The value of the alumni network continues to increase with every passing month. They also keep iterating on the curriculum so I think it's gotten even better since I was a student. Currently I'm contracting building virtual reality experiences for the web, which is super fun.

    Hack Reactor is a game changer for education. If you are accepted to Hack Reactor and enjoy programming, enroll in the earliest cohort possible.

    Check out a blog post I wrote comparing all of the Bay Area bootcamps. What I said pre-Hack Reactor is still true post-Hack Reactor:

    I second everyone else's reviews. You will probably learn more than you've ever learned in your life in three months (or probably years, for that matter). Your peers will amaze you. The staff's dedication to the students will inspire you. You will never think about education in the same way again.

    The second 6 weeks of the course has some improvements that are still being made, such as the lecture content and scheduling. I also didn't receive as much code review from the instructors and older students as I would've liked. More code review may not be feasible for HR's price to remain what it is. But hey, HR's only been around for 1.5 years, and HR practices agile development as an organization so they're constantly iterating. You could wait for 6 months from now and get an even better experience, but I would get on this train while you can because it's only going to get harder and harder to get in to HR.

    I’m an intern at Khan Academy now and having a blast and learning a ton. All positive. Hack Reactor’s students and programs keep getting better (I’m on the alumni board and there’s a ton of exciting new projects planned). The alumni network is getting stronger and already alumni are bringing in more companies to hiring day. Which means it’s getting easier to find a job post-HR.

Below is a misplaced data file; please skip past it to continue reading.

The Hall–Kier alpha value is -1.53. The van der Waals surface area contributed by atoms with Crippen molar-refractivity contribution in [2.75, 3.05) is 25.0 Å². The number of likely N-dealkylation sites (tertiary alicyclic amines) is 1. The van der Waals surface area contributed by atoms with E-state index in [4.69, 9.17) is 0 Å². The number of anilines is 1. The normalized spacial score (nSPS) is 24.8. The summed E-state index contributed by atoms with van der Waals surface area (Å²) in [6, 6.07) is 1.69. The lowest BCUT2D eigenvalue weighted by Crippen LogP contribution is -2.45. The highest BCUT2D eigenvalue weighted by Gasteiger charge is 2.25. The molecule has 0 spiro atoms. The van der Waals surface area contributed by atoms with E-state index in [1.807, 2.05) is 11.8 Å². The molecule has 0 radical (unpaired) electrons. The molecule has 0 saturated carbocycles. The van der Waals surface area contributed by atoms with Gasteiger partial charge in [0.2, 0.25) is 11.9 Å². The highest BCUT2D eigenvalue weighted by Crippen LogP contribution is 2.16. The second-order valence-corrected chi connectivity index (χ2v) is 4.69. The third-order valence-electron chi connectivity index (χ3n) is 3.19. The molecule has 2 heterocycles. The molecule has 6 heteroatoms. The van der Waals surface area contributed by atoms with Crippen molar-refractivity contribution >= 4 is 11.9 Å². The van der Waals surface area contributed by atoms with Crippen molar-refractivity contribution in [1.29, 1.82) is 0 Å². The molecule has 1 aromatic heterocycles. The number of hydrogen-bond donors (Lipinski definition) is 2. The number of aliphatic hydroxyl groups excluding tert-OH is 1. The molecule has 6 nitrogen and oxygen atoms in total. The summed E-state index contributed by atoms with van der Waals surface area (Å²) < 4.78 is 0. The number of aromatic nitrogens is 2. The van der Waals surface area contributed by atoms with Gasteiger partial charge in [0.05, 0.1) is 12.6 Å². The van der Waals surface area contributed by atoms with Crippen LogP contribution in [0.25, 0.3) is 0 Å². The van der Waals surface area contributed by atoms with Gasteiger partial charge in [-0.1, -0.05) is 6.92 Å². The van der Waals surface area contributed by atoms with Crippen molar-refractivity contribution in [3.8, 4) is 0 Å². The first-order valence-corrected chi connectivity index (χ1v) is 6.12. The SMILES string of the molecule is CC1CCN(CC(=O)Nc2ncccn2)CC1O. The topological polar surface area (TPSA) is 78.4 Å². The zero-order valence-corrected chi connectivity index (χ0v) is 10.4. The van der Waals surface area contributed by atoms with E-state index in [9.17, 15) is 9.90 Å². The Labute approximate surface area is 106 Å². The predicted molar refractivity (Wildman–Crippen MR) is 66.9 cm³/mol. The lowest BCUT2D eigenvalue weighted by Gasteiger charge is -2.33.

I spent three years doing what's supposed to be one of the most challenging and rewarding undergraduate degrees at what calls itself the best, most challenging university in the world. Those three years were a ludicrous waste of time compared to the last three months at Hack Reactor.

    It's difficult to summarise just why this is so, and this response is necessarily skewed towards my opinion. Here's my attempt at it:

    1. The curriculum--This is something that the team at HR clearly spend a stupendous amount of time working on and is constantly in flux. The curriculum is designed to be as information-dense as possible and is an amazingly effective scaffolding upon which student's learning experiences are based.

    2. The quality of instruction is first class. Marcus, Phillip and Fred are, without a shadow of doubt, just world-class instructors. Marcus gives the impression of being someone who was just born to be a technical instructor, and is really just an anthropomorphic, laser-sharp distillery for complex code concepts. Philip has a sense of virally infectious enthusiasm for javascript concepts that he spreads around like anthrax. Fred appears to live to show students how to parse and formulate the most elegant code possible that has the effect of setting of a chain reaction of light bulbs in our heads so we realise just how much better our code could be. Hack Reactor doesn't let just anyone up in front of it's students ;)

    3. Your peers will be the cream of the crop. I spent most of the time feeling like the stupidest kid in the class. And that's fantastic. It meant that I was surrounded by people who were aces to hang out with and whom I could learn from. There's some genuine savant-level intellect floating around in each class and its an honour to work with them. That Hack Reactor has spent a lot of time filtering for niceness is an added plus.

    4. The environment is all about learning. Something I appreciated a lot is that the school takes very seriously the idea that there are no stupid questions, and that nobody should feel intimidated by anything, or anyone. The culture is rabidly inclusive and anyone, from any background will find him or herself part of a family with one goal, and that's to take care of each other and nurture the collective technical wisdom of the crowd.

    5. The alumni network has more potential than anything similar I've seen before. Mike has done an unreal job of assembling a cohesive network of Hack Reactor alumni and is the pivotal moment in the midst of it all. Alumni are privileged to a whole host of goodies, meetups and exclusive infrastructure, all with the goal of keeping the community as tightly-knit as possible. I'm not sure how much of this is under wraps, but suffice it to say that any true hacker would probably give a kidney for the stuff you get access to. You really do feel like part of a family, and joining the alumni network feels a lot like Christmas.